# Graph theory: Contraction, applied to the Zettelkasten

## Graphs

In abstract graphs, you can remove edges connecting notes via contraction. Illustrated below you see that the highlighted edge $e$ is removed in such a way that the node $y$ is removed as well. To not destroy the path from $x$ via $y$ to $z$, the formerly indirect connection becomes a direct one:

## Applied to Zettelkasten

• Imagine each node in the graph is a note in your Zettelkasten.
• Imagine each edge in the graph is a link from one note to another. (We actually would need arrows/directed connections)

Then the operation above could be applied to e.g. export a sub-network of your notes while skipping some notes in the process.

Say you want to share your Zettelkasten department on backyard gardening with your neighbor Phil, but you also have notes on Phil, ridiculing his short cucumbers. Glad that he finally admits your large cucumbers are the source of his envy, you don't want to export any note tagged #neighbor_phil, but you also don't want to break any existing links.

Contraction could remove offending notes, and replace links to e.g. [[201812241555 Phil's laughably stuffed turkey]] (effectively skipping it) with any outgoing links from it to "bridge" the gap.

## Example

The graph operation depicted above is simple to implement as a data structure in code; but on the level of actual content, of text and hypertext, doing this sensibly isn't trivial.

Given a piece of text like this:

This is a paragraph[[202112111341]] of text


How would you remove the link to 202112111341 and replace it sensibly?

1. The note 202112111341 doesn't have any outgoing links -- then you can just remove it.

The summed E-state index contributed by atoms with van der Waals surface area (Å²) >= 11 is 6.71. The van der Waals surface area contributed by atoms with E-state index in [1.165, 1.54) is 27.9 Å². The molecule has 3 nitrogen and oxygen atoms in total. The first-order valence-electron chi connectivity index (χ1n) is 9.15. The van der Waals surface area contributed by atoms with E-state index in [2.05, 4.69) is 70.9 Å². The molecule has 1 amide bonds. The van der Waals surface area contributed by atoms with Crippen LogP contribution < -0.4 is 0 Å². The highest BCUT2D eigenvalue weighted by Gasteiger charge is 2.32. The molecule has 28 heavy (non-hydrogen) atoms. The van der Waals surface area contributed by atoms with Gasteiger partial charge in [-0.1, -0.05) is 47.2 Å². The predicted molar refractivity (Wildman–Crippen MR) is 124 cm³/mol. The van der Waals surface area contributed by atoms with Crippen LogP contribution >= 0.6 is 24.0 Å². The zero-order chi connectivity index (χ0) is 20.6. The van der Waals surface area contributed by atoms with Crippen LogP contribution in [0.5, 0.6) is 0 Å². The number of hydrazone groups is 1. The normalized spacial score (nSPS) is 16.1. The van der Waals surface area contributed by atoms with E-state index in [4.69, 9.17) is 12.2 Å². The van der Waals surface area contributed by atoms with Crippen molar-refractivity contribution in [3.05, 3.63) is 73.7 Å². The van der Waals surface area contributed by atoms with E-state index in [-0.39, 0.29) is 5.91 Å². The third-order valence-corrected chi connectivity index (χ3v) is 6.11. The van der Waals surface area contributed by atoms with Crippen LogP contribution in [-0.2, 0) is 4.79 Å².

2. The note 202112111341 has 1 outgoing link to 201310221352 -- then you can one with the other.
3. The note 202112111341 has 2+ outgoing links, to 201310221352 and 201208162120. How do you splice these in without breaking how the text reads?

The worst case (3) could be rendered as naive replacement:

This is a paragraph[[201310221352]] [[201208162120]] of text


But maybe none of the two spliced-in notes are actually about "paragraph" so they don't make sense there.

Mechanically appending these links would also work, and it would admit that in-place replacements don't (always) work, but it also has drawbacks:

This is a paragraph of text

Also:
- [[201310221352 Movable type]]
- [[201208162120 My favorite cake recipe in 1 paragraph]]


(See, one of these wasn't even on "paragraphs"!)

## Existing literature?

Has anyone of you with all the graph smarts read a paper on hypertext graph modifications like that by any chance?

I realize that semantic links could help. In the link chain from note A→B→C, semantic annotations could be:

A --(refuted by)--> B --(supported by)--> C

There, you cannot simply stamp-out B in the and re-use any of the existing edges/arrows:

• A --(refuted by)--> C may not hold when used that way
• A --(supported by)--> C is very unlikely, given how B→C and A→B related

Tricky!

Author at Zettelkasten.de • https://christiantietze.de/

• First, personal opinions about your neighbor's cucumbers are not subject to building knowledge and are best recorded in a separate journal. Journaling in your PKM is a messy and very bad idea. This would make this sticky situation unlikely. However, you still will want to exclude some nodes when exporting an idea graph.

One way out of this dilemma is to use new link IDs. No rule says a note/zettel has to have only one UID. In the example, a new UID is created [[2024080210551]] and placed in the YAML of node $z$ and $e$, and it would replace the $y$ providing a direct connection. This new UID would be used for connectivity and not have a note associated with it. This is an advantage of the "link as search" as opposed to "link as title/filename."

Given a piece of text like this:

This is a paragraph [[202112111341]] of text with a link [[201603281221]] or two.

How would you remove the link to 202112111341 and replace it sensibly?

Using the secondary UID, the text would read.

This is a paragraph ◊[[2024080210551]] of text with a link [[201603281221]] or two.

I suggest that prepending an indicator, like "◊, " to this type of link is appropriate because it does not behave normally. One feature of this method is that the secondary UID can be placed on multiple notes/zettels satisfying different scenarios.